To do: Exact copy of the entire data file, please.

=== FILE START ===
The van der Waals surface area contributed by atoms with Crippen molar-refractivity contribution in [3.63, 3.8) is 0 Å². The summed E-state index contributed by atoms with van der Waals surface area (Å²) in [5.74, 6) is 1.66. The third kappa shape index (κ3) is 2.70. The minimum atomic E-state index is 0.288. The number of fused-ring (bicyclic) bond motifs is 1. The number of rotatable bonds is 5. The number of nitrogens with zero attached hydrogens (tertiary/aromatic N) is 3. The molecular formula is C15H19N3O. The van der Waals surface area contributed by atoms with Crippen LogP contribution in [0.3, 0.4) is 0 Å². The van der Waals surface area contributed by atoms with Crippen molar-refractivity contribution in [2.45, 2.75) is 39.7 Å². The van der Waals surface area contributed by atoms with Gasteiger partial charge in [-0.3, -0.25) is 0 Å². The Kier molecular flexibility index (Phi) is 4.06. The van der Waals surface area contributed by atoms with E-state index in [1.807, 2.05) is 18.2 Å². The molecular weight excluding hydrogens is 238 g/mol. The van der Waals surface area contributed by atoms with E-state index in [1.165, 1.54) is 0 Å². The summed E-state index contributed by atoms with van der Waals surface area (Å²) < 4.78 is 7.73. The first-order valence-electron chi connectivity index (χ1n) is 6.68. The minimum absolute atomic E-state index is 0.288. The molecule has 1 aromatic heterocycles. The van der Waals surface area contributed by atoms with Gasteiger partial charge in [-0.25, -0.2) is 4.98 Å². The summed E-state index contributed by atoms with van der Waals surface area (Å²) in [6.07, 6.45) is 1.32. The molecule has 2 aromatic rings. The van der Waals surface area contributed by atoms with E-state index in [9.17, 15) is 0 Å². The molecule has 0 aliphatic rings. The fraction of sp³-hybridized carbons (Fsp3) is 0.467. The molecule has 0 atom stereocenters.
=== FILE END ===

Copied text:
The van der Waals surface area contributed by atoms with Crippen molar-refractivity contribution in [3.63, 3.8) is 0 Å². The summed E-state index contributed by atoms with van der Waals surface area (Å²) in [5.74, 6) is 1.66. The third kappa shape index (κ3) is 2.70. The minimum atomic E-state index is 0.288. The number of fused-ring (bicyclic) bond motifs is 1. The number of rotatable bonds is 5. The number of nitrogens with zero attached hydrogens (tertiary/aromatic N) is 3. The molecular formula is C15H19N3O. The van der Waals surface area contributed by atoms with Crippen LogP contribution in [0.3, 0.4) is 0 Å². The van der Waals surface area contributed by atoms with Crippen molar-refractivity contribution in [2.45, 2.75) is 39.7 Å². The van der Waals surface area contributed by atoms with Gasteiger partial charge in [-0.3, -0.25) is 0 Å². The Kier molecular flexibility index (Phi) is 4.06. The van der Waals surface area contributed by atoms with E-state index in [1.807, 2.05) is 18.2 Å². The molecular weight excluding hydrogens is 238 g/mol. The van der Waals surface area contributed by atoms with E-state index in [1.165, 1.54) is 0 Å². The summed E-state index contributed by atoms with van der Waals surface area (Å²) < 4.78 is 7.73. The first-order valence-electron chi connectivity index (χ1n) is 6.68. The minimum absolute atomic E-state index is 0.288. The molecule has 1 aromatic heterocycles. The van der Waals surface area contributed by atoms with Gasteiger partial charge in [-0.25, -0.2) is 4.98 Å². The summed E-state index contributed by atoms with van der Waals surface area (Å²) in [6.07, 6.45) is 1.32. The molecule has 2 aromatic rings. The van der Waals surface area contributed by atoms with E-state index in [9.17, 15) is 0 Å². The molecule has 0 aliphatic rings. The fraction of sp³-hybridized carbons (Fsp3) is 0.467. The molecule has 0 atom stereocenters.